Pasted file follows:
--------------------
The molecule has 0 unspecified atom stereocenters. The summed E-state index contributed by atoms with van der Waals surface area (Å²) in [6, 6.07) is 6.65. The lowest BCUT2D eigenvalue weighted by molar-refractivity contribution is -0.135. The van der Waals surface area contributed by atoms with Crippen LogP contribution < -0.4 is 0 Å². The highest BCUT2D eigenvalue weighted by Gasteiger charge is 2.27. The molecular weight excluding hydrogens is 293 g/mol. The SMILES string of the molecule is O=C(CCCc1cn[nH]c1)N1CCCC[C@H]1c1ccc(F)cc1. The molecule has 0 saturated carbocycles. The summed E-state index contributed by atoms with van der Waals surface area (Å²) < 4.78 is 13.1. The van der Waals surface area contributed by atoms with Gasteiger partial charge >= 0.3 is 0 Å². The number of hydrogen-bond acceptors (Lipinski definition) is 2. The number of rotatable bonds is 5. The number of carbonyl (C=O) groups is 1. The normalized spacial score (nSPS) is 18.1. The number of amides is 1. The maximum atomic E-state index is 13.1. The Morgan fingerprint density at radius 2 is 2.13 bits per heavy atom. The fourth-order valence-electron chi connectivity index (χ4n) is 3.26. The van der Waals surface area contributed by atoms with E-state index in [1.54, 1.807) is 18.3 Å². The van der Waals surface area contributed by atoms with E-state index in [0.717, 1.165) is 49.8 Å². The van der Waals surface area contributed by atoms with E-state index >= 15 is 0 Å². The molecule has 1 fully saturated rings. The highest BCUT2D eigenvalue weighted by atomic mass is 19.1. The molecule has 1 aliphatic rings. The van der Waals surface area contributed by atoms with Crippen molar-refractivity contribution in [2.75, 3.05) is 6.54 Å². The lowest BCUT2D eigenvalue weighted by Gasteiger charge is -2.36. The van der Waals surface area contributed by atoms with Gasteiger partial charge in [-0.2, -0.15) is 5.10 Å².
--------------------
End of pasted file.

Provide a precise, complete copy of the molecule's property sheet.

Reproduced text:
The molecule has 0 unspecified atom stereocenters. The summed E-state index contributed by atoms with van der Waals surface area (Å²) in [6, 6.07) is 6.65. The lowest BCUT2D eigenvalue weighted by molar-refractivity contribution is -0.135. The van der Waals surface area contributed by atoms with Crippen LogP contribution < -0.4 is 0 Å². The highest BCUT2D eigenvalue weighted by Gasteiger charge is 2.27. The molecular weight excluding hydrogens is 293 g/mol. The SMILES string of the molecule is O=C(CCCc1cn[nH]c1)N1CCCC[C@H]1c1ccc(F)cc1. The molecule has 0 saturated carbocycles. The summed E-state index contributed by atoms with van der Waals surface area (Å²) < 4.78 is 13.1. The van der Waals surface area contributed by atoms with Gasteiger partial charge >= 0.3 is 0 Å². The number of hydrogen-bond acceptors (Lipinski definition) is 2. The number of rotatable bonds is 5. The number of carbonyl (C=O) groups is 1. The normalized spacial score (nSPS) is 18.1. The number of amides is 1. The maximum atomic E-state index is 13.1. The Morgan fingerprint density at radius 2 is 2.13 bits per heavy atom. The fourth-order valence-electron chi connectivity index (χ4n) is 3.26. The van der Waals surface area contributed by atoms with E-state index in [1.54, 1.807) is 18.3 Å². The van der Waals surface area contributed by atoms with E-state index in [0.717, 1.165) is 49.8 Å². The van der Waals surface area contributed by atoms with E-state index >= 15 is 0 Å². The molecule has 1 fully saturated rings. The highest BCUT2D eigenvalue weighted by atomic mass is 19.1. The molecule has 1 aliphatic rings. The van der Waals surface area contributed by atoms with Crippen molar-refractivity contribution in [2.75, 3.05) is 6.54 Å². The lowest BCUT2D eigenvalue weighted by Gasteiger charge is -2.36. The van der Waals surface area contributed by atoms with Gasteiger partial charge in [-0.2, -0.15) is 5.10 Å².